The study of Kang et al. (8) has shown that unlike most normal tissues, mitochondria of various tumors contain Hsp90, where it interacts with the immunophilin cyclophilin D to confer anti-apoptotic protection (9). In addition to being found intracellularly,Hsp90 is present at the cell membrane and participates in a multitude of extracellular functions, from acting in skin cell motility and wound healing (10), to cancer cell invasion (11,12). Extracellular Hsp90 binds the surface low density lipoprotein (LDL) receptor-related protein 1/CD91, matrix metalloproteinase 2, and the extracellular domain of HER-2 (11-13).

The human Hsp90 interactome has been characterized recently using immunopurification and affinity capture with immobilized Hsp90 (14-16). Several co-chaperones and client proteins were identified; however, these experiments were not designed to study protein interactions in intact cells, as many of these interactions with Hsp90 are relatively transient due to their dependence of the dynamic ATP-dependent cycle (17,18) and cellular redox state (19,20). Here, we use a method for chemical cross-linking to evaluate the formation of heteroconjugates of Hsp90 in intact cells. When compared with the mammalian two-hybrid system and classical proteomic approach, the protein cross-linking technique has the advantage to stabilize covalently Hsp90-interactor protein complexes, thereby minimizing the possibility of the native complexes undergoing dissociation during cell lysis and biochemical fractionation. This approach has enabled the detection of an abundant Hsp90 multimeric complex, termed p240, in various subcellular compartments, including mitochondria and the plasma membrane facing the extracellular environment.

Materials and methods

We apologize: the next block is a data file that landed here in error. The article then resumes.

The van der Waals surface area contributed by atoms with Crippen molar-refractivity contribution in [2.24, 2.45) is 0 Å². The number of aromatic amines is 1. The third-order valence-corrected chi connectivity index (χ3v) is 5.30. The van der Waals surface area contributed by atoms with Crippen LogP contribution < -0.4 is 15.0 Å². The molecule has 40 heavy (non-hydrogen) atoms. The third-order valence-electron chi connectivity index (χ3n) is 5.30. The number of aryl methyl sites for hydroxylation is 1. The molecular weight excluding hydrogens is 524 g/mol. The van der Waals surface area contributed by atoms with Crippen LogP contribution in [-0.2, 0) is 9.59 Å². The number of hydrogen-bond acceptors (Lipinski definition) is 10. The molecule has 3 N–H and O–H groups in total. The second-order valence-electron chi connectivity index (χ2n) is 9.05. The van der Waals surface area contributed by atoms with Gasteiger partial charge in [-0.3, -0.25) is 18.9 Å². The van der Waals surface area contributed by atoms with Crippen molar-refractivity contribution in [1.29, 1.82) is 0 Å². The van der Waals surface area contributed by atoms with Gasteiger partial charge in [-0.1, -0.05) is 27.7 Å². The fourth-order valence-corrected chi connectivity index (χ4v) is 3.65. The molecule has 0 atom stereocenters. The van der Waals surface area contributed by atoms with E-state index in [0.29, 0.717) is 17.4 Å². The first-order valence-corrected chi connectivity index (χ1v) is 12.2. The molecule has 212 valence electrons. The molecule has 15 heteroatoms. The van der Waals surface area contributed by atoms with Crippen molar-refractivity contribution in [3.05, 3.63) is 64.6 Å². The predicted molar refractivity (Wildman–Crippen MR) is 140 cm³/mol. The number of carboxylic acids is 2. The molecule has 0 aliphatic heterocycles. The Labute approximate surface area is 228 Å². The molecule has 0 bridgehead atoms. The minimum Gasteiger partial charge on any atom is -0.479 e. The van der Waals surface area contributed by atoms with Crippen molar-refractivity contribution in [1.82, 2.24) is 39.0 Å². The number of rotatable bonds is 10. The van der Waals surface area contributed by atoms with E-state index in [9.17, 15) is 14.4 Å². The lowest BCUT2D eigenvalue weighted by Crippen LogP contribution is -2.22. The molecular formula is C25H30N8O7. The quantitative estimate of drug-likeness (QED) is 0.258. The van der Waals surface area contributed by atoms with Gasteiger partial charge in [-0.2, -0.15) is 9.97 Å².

The following Hsp90 inhibitors, 17-allylamino-17-demethoxygeldanamycin (17-AAG), 17-desmethoxy-17-N,N-dimethylaminoethylamino-geldanamycin (17-DMAG), and novobiocin, were purchased from EMD Biosciences (Gibbstown, NJ, USA). The homobifunctional protein cross-linkers dimethyl pimelimidate (DMP), disuccinimidyl suberate (DSS), ethylene glycolbis(succinimidylsuccinate) (EGS), and the water soluble ethylene glycolbis(sulfosuccinimidylsuccinate) (Sulfo-EGS) were from Thermo Scientific Pierce (Rockford, IL, USA). Novex tris-glycine gels (4%–12% and 6%), iBlot apparatus, and Opti-MEM were from Invitrogen (Carlsbad, CA, USA). Non-fat dry milk and Tween-20 were purchased from Bio-Rad Laboratories (Hercules, CA, USA). Tris-buffered saline was from ScyTek Laboratories (Logan, UT, USA). Mouse anti-human Hsp90α/β antibody was purchased from BD Biosciences (cat. 610419; San Jose, CA, USA); monoclonal antibodies against Hsp70 (sc32239) and GAPDH (sc32233), and polyclonal anti-IκBα (sc371) and anti-EGFR (sc03) antibodies were from Santa Cruz Biotechnology (Santa Cruz, CA, USA); anti-HSF1 (clone 10H8) and p60Hop (clone DS14F5) monoclonal antibodies were from Enzo Life Sciences (Farmingdale, NY, USA); mitochondrial complex V antibody was from Molecular Probes, Invitrogen (cat. 439800; Eugene, OR, USA), while Stratagene anti-FLAG M2 clone and anti-filamin A (FLNa) were from Agilent Technology (cat. 200471; Cedar Creek, TX, USA) and Fitzgerald Industries International (cat. 10-F82A; Acton, MA, USA), respectively. Protein G agarose was purchased from Millipore (Temecula, CA, USA). Enhanced chemiluminescent (ECL) detection system, donkey anti-rabbit horseradish peroxidase-linked IgG, and sheep anti-mouse horseradish peroxidase-linked IgG were from GE Healthcare/Amersham Biosciences (Piscataway, NJ, USA). α-Minimal essential medium (α-MEM) was purchased from Invitrogen, and Ham's F12 medium was from Cellgro/Mediatech (Manassas, VA, USA). Human FLNa small interfering RNA (siRNA), Qiagen mini- and maxi-plasmid preparation kits, and Qiaquick PCR kit were from Qiagen (Valencia, CA, USA). Lipofectamine RNAiMAX reagent and Lipofectamine 2000 transfection reagent were purchased from Invitrogen.